Boroline is a product of GD Pharmaceuticals Ltd., launched in 1929, in Kolkata, by Gourmohan Dutta. He was a rich merchant who traded in imported goods. But when he joined the Swadeshi movement, he entered into the principle of it with zeal and began manufacturing medicinal products to compete with the foreign ones. Dutta was a patriot but also a practical man who realised that by manufacturing indigenous preparations that would be equal in quality to their foreign counterparts, not only was he cocking a snook at the British but also taking advantage of the nationalistic fervour.

The company’s flagship product Boroline consisted of antiseptic boric acid, zinc oxide and anhydrous lanolin. The name ‘Boroline’ is derived from the ingredients antiseptic ‘boric’ powder and the Latin word for oil ‘oleum’. Initially, the product was prepared and stored at the founder’s residence in North Kolkata; the place has since been known as ‘The Boroline House’.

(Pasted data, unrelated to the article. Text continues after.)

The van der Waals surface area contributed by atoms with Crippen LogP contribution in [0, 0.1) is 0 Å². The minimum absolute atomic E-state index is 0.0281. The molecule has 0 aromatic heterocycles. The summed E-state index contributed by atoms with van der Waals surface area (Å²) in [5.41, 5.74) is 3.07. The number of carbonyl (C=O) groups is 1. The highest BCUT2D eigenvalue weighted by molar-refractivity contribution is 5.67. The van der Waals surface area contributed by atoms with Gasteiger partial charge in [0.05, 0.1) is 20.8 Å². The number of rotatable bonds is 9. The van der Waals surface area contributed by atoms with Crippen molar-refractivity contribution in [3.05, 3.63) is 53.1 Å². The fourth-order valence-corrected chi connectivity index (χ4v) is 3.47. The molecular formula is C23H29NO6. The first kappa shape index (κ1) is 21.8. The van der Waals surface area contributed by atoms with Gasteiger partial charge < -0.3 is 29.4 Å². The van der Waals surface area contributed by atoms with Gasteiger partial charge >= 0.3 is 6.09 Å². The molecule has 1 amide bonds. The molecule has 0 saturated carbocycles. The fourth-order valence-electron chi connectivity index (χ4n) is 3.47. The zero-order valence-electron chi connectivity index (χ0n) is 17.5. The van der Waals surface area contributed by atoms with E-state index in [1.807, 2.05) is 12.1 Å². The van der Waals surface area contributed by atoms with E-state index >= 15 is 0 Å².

A lot of thought went into choosing the logo: the elephant was chosen to signify strength and steadiness; and being an auspicious animal, to bestow ‘luck/success’ on the new product.

This perfumed cream, which soon became a panacea for almost all skin problems, caught the public’s imagination with its undeniable and consistent quality. Soon it became a household name; even copycat products could not stand up to it.

It was a matter of pride, in those days, to choose the indigenously-made Boroline over other products. In fact, the day India attained independence, Kolkata newspapers carried an ad announcing that Boroline would be distributed free of cost at two outlets on that day to celebrate the event. More than 1 lakh tubes were reportedly given away.